Test: The Titus FTM Carbon

The new-in-2009 aluminum Titus FTM (Full Tilt Moto) tested in our July 2009 issue unseated a perennial favorite, the Titus Motolite, on our short list of recommended trailbikes. The FTM offers a half-inch more rear wheel travel than the Motolite and a completely different frame. The FTM frame is available in aluminum, titanium and, for 2010, carbon. The FTM Carbon is tested here.

The Titus FTM Carbon is a trailbike. It is intended for the rider who wants only one bike to handle all the mountain biking chores. That means it has to pedal efficiently, climb well, descend with confidence and still offer a lively feel.

The FTM Carbon frame uses an oversized, tapered head tube that flares from 1-1/8 inches to 1.5 inches. Titus uses a stainless steel plate in the downtube to protect the carbon fiber from debris shot up from the front tire. The chainstays and seat stays are full carbon. Even the rear dropout is all carbon. The seat stays have a noticeable S-bend (for better heel clearance), and another stainless steel insert is employed on the chainstay to protect against chain suck damage.

While the FTM Carbon has identical dimensions to the FTM aluminum model we tested, it looks much cleaner and sleeker. Why? Credit Titus’s internal cable routing with reducing clutter. Since we are comparing, the Carbon was over a pound lighter than the very similarly equipped aluminum model.

The FTM Carbon is sold as a frame and shock. Titus offers four build kits that can have your FTM rolling for between $4165 (Mountain Kit 1) and $6960 (Mountain XTR Kit). The beauty of the FTM design is that it doesn’t use any proprietary component designs. Sure, the shock is valved for this bike, but unlike a design that requires a unique shock or fork or drivetrain, the FTM was engineered to accept conventional components. While we don’t have a crystal ball, changes to future components like forks, shocks and drivetrains should be readily accepted by the FTM.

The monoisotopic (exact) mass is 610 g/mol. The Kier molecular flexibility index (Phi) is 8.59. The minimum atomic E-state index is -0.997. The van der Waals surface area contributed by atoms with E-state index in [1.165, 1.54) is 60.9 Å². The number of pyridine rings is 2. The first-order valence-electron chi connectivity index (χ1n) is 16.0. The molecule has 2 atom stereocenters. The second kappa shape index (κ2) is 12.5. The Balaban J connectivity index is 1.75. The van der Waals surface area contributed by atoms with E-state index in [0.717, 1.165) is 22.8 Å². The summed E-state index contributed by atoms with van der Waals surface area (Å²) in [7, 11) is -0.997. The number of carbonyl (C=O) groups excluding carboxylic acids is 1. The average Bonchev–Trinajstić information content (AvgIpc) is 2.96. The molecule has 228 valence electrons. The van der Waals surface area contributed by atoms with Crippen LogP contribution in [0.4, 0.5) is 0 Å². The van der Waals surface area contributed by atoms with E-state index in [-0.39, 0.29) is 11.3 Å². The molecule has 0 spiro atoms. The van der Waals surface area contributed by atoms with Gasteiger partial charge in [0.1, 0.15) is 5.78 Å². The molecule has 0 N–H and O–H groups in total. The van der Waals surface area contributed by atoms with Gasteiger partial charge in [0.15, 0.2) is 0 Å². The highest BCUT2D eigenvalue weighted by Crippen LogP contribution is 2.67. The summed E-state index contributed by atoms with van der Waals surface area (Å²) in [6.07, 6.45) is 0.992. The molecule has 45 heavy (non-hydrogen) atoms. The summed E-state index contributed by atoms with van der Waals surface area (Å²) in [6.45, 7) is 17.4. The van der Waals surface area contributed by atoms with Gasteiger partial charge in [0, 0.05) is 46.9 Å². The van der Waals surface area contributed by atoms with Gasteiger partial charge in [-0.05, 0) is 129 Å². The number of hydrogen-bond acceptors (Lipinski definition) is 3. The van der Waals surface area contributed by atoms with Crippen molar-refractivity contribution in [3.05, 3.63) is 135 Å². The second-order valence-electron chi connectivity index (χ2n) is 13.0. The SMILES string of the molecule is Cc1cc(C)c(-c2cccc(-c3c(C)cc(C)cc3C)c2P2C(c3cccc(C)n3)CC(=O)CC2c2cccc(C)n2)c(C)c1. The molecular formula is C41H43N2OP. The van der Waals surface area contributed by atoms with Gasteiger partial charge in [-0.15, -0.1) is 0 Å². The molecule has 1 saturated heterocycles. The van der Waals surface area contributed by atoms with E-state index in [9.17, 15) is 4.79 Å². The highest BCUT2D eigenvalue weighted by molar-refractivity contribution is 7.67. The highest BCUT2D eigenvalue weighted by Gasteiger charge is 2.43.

If reading the following review gives you a sense of deja vu, that is because the wrecking crew found the FTM Carbon to react to the trail much like a carbon copy (get it?) of the aluminum version. The largest difference is a pound less below your saddle.

Moving out: Titus took great care making sure the FTM was ergonomically correct. Cables disappear into the frame. The frame and stays all tuck in, so unwanted contact with the rider is never made, and the rider position feels perfectly centered. While 19.25 inches (measured from the center of the bottom bracket to the top of the seat tube) is large for a medium frame, it doesn’t feel that large in the saddle. Don’t let that number scare you. This is a medium-sized trailbike.

Hammering: Our FTM Carbon moves out well, whether the rider chooses a small gear to spin or a big gear to torque, as long as the shock’s ProPedal feature is engaged. Leaving the shock open results in way too much unwanted movement when pedaling up to speed. The bike feels even lighter than its actual weight of 26.7 pounds. Remember, our build didn’t even use the super-expensive light stuff. There is weight to shed if you feel the need.

Cornering: The front of the FTM Carbon has that same hunkered-down feel of the aluminum model, even with the fork set to full travel. The way the front tire sticks instills confidence, allowing the pilot to ride looser. The FTM loves tight, twisty, fast singletrack and doesn’t lose its zest for corners when the speed increases.

Climbing: We had our best results with the shock’s ProPedal turned on to the most-firm setting, the same setting as when hammering. The lower-feeling front end allows the FTM rider to leave the fork in its full travel and just spin up the climbs. You don’t need a lot of position change to maintain traction except on the steepest of sections.

Descending: Open up the shock’s ProPedal lever and let her rip. The Titus works well, holding the line you are trying to nail. The ample and quality rear suspension travel, the Fox fork with the 15-millimeter thru-axle and the solid chassis all work together to bring an exhilarating feeling on the descents. And when you get a little too crazy, you’ve always got those amazing Magura Marta brakes to bring you back down to a safe speed.

You may be tempted to set the shock’s ProPedal on the softest setting and simply leave it on all the time. That works, but not as well as switching between full-strength ProPedal and wide open. Luckily, the shock’s position in the frame makes the reach to the ProPedal lever intuitive.

We used the fork’s travel adjustment so rarely that an argument could be made for building your FTM Carbon with a Fox 32 Float 150 fork (and be sure to go for the 15QR front axle).

You might also like